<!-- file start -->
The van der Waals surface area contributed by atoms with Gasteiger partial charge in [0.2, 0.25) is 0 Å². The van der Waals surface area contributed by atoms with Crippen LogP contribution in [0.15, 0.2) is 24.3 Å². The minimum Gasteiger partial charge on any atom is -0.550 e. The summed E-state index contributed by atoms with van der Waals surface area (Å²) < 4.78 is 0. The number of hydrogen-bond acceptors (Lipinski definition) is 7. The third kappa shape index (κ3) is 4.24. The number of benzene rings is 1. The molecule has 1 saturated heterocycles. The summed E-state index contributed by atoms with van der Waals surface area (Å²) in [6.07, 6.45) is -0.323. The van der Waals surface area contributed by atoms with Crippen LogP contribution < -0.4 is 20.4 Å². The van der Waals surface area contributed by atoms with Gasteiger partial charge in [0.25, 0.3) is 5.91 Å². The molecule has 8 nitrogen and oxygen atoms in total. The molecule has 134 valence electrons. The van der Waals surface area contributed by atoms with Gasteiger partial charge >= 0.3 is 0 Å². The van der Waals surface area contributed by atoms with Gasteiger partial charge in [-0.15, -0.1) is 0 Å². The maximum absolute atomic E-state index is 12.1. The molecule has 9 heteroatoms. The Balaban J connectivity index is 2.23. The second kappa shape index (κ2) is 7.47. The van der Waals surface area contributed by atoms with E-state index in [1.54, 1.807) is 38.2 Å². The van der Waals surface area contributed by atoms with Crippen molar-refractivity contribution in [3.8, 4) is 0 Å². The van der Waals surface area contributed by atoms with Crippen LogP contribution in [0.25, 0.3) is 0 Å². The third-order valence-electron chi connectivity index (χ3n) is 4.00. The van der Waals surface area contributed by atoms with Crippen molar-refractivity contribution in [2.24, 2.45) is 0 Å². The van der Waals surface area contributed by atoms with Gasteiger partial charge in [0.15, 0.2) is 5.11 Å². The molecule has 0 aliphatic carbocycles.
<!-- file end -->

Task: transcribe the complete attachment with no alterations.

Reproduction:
The van der Waals surface area contributed by atoms with Gasteiger partial charge in [0.2, 0.25) is 0 Å². The van der Waals surface area contributed by atoms with Crippen LogP contribution in [0.15, 0.2) is 24.3 Å². The minimum Gasteiger partial charge on any atom is -0.550 e. The summed E-state index contributed by atoms with van der Waals surface area (Å²) < 4.78 is 0. The number of hydrogen-bond acceptors (Lipinski definition) is 7. The third kappa shape index (κ3) is 4.24. The number of benzene rings is 1. The molecule has 1 saturated heterocycles. The summed E-state index contributed by atoms with van der Waals surface area (Å²) in [6.07, 6.45) is -0.323. The van der Waals surface area contributed by atoms with Crippen LogP contribution < -0.4 is 20.4 Å². The van der Waals surface area contributed by atoms with Gasteiger partial charge in [0.25, 0.3) is 5.91 Å². The molecule has 8 nitrogen and oxygen atoms in total. The molecule has 134 valence electrons. The van der Waals surface area contributed by atoms with Gasteiger partial charge >= 0.3 is 0 Å². The van der Waals surface area contributed by atoms with Gasteiger partial charge in [-0.15, -0.1) is 0 Å². The maximum absolute atomic E-state index is 12.1. The molecule has 9 heteroatoms. The Balaban J connectivity index is 2.23. The second kappa shape index (κ2) is 7.47. The van der Waals surface area contributed by atoms with E-state index in [1.54, 1.807) is 38.2 Å². The van der Waals surface area contributed by atoms with Crippen molar-refractivity contribution in [3.8, 4) is 0 Å². The van der Waals surface area contributed by atoms with Crippen LogP contribution in [0.25, 0.3) is 0 Å². The third-order valence-electron chi connectivity index (χ3n) is 4.00. The van der Waals surface area contributed by atoms with Crippen molar-refractivity contribution in [2.24, 2.45) is 0 Å². The van der Waals surface area contributed by atoms with Gasteiger partial charge in [0.15, 0.2) is 5.11 Å². The molecule has 0 aliphatic carbocycles.